Publicado originalmente em:
PRADO, Eduardo. A ilusão americana. São Paulo: Livraria e Officinas Magalhães, 1917. 4.ed.
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In this book by Paulo Prado, published two years after the ratification of the Brazilian constitution (1891)—which was based on the constitution of the United States—the writer responds to local Republican attempts to improve relations with the USA. To Prado, steeped in the values of the Brazilian Empire (1822–89), the country’s “total fraternization” with North America is “madness” considering the “absorbing, invasive, tyrannical diplomatic” policies of the United States. Prado condemns the Monroe Doctrine (proclaimed as part of the president’s annual address to the United States Congress in 1823), and underscores that U.S. international policies have never shown any benevolence whatsoever to any of the Latin American republics.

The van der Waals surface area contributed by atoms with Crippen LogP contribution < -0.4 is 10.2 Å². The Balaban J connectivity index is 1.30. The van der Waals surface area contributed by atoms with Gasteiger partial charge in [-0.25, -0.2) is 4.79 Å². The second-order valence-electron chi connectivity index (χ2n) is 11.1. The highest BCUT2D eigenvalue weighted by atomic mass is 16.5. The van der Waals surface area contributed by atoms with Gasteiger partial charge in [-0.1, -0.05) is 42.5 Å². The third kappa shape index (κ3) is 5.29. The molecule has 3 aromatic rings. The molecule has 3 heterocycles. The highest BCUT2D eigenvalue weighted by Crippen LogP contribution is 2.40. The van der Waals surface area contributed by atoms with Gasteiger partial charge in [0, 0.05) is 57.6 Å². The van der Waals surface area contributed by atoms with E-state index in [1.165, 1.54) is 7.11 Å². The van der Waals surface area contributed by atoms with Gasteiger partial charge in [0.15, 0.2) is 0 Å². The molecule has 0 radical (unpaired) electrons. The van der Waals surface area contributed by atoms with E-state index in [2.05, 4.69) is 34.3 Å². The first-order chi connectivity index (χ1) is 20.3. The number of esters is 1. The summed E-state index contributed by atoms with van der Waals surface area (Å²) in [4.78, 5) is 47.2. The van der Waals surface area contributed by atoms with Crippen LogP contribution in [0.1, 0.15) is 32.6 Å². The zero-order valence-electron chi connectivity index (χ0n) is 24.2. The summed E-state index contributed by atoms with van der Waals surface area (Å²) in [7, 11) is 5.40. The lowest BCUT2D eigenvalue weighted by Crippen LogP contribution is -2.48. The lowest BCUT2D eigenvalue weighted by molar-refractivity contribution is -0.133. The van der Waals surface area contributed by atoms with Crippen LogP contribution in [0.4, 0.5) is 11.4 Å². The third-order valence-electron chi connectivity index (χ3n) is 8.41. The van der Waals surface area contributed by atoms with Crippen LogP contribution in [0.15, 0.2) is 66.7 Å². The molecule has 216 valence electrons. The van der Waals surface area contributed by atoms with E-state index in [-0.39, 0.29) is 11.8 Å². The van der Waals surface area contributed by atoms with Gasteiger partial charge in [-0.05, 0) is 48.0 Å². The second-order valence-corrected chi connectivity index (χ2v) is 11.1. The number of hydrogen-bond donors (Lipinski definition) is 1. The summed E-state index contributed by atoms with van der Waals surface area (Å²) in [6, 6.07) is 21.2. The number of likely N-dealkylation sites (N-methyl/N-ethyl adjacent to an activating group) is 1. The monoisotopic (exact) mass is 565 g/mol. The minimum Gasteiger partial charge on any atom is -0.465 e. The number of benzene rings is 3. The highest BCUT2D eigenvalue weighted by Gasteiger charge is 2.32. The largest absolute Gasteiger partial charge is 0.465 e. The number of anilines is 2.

This is the first edition of the book by the writer and journalist Eduardo Prado (1860–1901), the founder of the Brazilian Academy of Letters. The entire print run was immediately confiscated by Floriano Peixoto’s administration in 1893, four years after the establishment of the Republic of Brazil. A committed monarchist and bitter enemy of the republic, Prado criticizes Latin American legislators who “boast” of copying the laws of other countries. He lists a number of disputes and military conflicts in the Americas to show that the vaunted “fraternity” of the United States toward Latin America was simply a “lie.”